Questions

Discussion in 'Talkback' started by Micah, Jun 22, 2006.

  1. Micah

    Micah New Member

    Hi , I'm wondering what you guys think. First we took the new trailer out a couple of weeks ago for a few days and all went well, and we discovered some things we needed, and things to do otherwise.
    The trailer is a Salem 20'. Yesterday I was washing it and read the info on the tires. They say Max PSI is not over 35#, the plate on the trailer says 55# ????
    What do you think about repacking the wheel bearing, it's a new unit and we have only put 250-300 mi. on it, but are going in 3 weeks for a month, and probably 2-3000 mi trip. When you repack the bearings do you replace the seals?
    When changing a tire the jack goes under the axle, right?
    This is my first experience with trailers of any kind, and I am a carpenter not a Mechanic.
    I'd appreciate the input, and thanks for your time.
    Jerry
     
  2. bmwbob

    bmwbob New Member

    RE: Questions

    Jerry,
    I'm not a "tire guy", but I'm wondering if you have the correct tires on your trailer.
    My experience with motorcycles, cars, and other trailers is that you never exceed the rated inflation pressure as stated on the sidewall of the tire.
    Assuming that your trailer has some sort of suspension, ie; leaf springs, torsion axle, the type of suspension will dictate where the jack must go.
    To decide where to put it, picture this: if you put your jack to the frame, as the trailer goes up, you are just unloading it's weight from the suspension, and the tire and wheel will remain on the ground until you have the trailer high enough to exceed the suspension travel range.
    With leaf springs, the jack under the axle will work.
    For a torsion bar type suspension, or "rubber axle damper", it might need to go under the arm coming back from the axle to which the wheel spindle is attached.
    Armed with this info, take a look at your trailer's suspension, and it should become obvious as to where the jack needs to be to actually lift the wheel itself, and not just the trailer body.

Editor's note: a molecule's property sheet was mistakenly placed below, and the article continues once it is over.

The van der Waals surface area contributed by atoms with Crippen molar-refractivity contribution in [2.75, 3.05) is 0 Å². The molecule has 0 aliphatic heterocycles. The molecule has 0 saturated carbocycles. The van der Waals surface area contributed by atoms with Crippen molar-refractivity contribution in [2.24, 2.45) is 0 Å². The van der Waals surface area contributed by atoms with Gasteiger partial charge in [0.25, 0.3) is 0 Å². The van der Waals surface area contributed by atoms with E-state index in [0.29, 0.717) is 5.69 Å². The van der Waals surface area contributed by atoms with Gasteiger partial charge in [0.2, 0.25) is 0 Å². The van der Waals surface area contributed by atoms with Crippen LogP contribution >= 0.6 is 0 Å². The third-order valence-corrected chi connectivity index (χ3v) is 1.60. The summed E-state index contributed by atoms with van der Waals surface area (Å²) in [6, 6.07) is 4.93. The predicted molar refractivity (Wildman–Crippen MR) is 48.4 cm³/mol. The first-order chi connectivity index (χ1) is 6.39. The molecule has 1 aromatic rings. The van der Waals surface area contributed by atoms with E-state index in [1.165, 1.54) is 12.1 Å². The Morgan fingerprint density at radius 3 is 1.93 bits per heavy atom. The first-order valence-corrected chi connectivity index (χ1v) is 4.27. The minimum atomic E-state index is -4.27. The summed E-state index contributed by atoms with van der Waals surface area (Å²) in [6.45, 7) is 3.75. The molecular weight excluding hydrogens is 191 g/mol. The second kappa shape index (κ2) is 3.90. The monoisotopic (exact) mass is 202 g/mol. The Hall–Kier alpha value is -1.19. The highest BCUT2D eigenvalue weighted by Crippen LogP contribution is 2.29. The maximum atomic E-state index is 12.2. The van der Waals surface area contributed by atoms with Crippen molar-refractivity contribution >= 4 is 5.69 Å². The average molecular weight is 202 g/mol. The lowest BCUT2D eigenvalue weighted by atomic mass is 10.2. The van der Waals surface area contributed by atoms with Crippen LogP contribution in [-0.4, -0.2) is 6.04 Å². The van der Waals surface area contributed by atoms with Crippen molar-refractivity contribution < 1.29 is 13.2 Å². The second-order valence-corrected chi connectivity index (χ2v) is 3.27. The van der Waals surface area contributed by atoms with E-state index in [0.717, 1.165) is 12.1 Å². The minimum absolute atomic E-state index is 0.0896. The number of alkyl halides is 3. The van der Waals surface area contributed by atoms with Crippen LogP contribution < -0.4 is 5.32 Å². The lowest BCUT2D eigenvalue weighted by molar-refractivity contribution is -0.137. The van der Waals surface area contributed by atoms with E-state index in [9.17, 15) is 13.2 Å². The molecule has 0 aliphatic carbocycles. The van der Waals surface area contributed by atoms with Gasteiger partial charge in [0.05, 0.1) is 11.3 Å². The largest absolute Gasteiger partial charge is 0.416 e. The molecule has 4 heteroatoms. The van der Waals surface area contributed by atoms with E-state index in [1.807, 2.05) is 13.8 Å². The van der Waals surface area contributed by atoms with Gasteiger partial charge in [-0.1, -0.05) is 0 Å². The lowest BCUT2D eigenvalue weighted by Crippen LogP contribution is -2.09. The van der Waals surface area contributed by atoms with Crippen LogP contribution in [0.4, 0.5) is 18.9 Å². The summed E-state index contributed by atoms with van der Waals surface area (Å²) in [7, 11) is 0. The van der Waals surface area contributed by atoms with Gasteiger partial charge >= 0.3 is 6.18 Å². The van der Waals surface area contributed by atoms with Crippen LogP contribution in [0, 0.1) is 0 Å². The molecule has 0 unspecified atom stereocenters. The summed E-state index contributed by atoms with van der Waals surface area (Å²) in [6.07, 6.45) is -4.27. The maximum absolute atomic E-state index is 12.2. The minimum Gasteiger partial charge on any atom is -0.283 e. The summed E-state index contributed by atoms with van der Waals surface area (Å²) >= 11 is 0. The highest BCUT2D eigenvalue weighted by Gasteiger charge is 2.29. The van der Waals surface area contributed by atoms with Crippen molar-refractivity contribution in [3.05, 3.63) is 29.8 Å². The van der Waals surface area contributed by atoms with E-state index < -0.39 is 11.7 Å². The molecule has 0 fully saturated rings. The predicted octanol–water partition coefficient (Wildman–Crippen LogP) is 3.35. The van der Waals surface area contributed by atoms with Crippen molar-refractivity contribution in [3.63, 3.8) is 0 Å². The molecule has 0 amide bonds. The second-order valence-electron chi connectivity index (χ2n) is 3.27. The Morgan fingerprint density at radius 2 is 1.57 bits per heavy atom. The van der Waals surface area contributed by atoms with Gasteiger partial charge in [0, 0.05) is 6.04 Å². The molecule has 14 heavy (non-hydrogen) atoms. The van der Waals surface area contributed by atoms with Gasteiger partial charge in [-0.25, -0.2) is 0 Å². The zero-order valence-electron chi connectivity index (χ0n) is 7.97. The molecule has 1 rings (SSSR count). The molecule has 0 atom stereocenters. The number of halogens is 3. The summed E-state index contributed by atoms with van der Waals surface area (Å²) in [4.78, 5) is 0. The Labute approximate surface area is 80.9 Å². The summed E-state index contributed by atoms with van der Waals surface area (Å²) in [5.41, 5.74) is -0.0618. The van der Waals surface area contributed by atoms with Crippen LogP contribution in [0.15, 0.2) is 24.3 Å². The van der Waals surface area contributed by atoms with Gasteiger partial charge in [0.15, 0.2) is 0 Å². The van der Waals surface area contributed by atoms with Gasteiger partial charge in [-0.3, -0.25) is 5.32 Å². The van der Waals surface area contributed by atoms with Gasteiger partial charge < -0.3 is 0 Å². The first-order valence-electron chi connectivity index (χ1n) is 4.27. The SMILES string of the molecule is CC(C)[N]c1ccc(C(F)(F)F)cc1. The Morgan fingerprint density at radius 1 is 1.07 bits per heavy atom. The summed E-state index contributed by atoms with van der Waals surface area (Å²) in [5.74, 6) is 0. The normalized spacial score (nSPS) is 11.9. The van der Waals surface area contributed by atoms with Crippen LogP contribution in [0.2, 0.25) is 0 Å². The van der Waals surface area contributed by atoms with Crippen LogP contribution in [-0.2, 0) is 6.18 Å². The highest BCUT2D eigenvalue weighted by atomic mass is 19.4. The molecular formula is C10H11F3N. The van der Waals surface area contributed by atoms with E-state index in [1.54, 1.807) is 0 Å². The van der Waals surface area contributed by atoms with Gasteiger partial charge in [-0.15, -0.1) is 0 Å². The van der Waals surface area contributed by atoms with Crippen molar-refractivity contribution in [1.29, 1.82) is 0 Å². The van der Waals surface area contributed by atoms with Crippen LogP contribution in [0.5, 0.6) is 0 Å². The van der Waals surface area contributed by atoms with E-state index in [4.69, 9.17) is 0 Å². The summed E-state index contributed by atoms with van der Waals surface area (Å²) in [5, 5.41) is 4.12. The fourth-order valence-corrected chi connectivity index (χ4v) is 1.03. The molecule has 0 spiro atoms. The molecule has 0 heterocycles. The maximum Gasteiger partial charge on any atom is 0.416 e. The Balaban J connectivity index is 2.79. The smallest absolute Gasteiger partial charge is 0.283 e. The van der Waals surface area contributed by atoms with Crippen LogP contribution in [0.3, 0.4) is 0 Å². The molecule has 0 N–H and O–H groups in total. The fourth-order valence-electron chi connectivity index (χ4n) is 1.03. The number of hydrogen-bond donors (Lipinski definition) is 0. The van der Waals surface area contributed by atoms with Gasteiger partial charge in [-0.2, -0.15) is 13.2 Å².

For wheel bearings, I always install a product called Bearing Buddies in place of the dust cover over the bearing. It has a Zerk/alemite normal grease gun fitting, and an internal diaphragm and spring. Once loaded with grease, it maintains a positive pressure, pushing the reserve grease into the bearings, and bearing outward against the seals, preventing water from entering.
    These are pretty much standard on most good boat trailers, and a real-life bearing saver.
    No, I don't sell them, nor do I work for the company. Just a good report on a product that actually does what it claims to do!
    Bob
     
  3. Grandview Trailer Sa

    Grandview Trailer Sa Senior Member

    Re: Questions

    Bob is correct, use what tire pressure is embosseed in the tire. To find out if the correct tires have been used, take the load rating of a tire, multiply x 4 and see if that amount exceeds the weight of your trailer. Most likely, they put the wrong decal on, but Forest River is notorious for using just enough axle and tires for the weight of the trailer.
    Jack goes under axle.
    I have a different opinion on bearing buddies. They are great on boat trailers. They go in and out of water a lot and the buddies help in that situation to keep water out. That is what they were designed for. IF you have too much grease and build up pressure on the seals, they will blow and ruin the brakes shoes and drums. Some folks fill up the hub and grease expands when it heats up. That is when the seal will blow and you have an expensive repair. Your bearings should be good for 20-25,000 miles. Being new it would be good to pop the dust cover off and visually see grease in the outer bearing. It does not have to be packed solid. I am certainly not saying to avoid maintaince, but over the years I have seen lots of mistakes made concerning bearings.
     
  4. bmwbob

    bmwbob New Member

    Re: Questions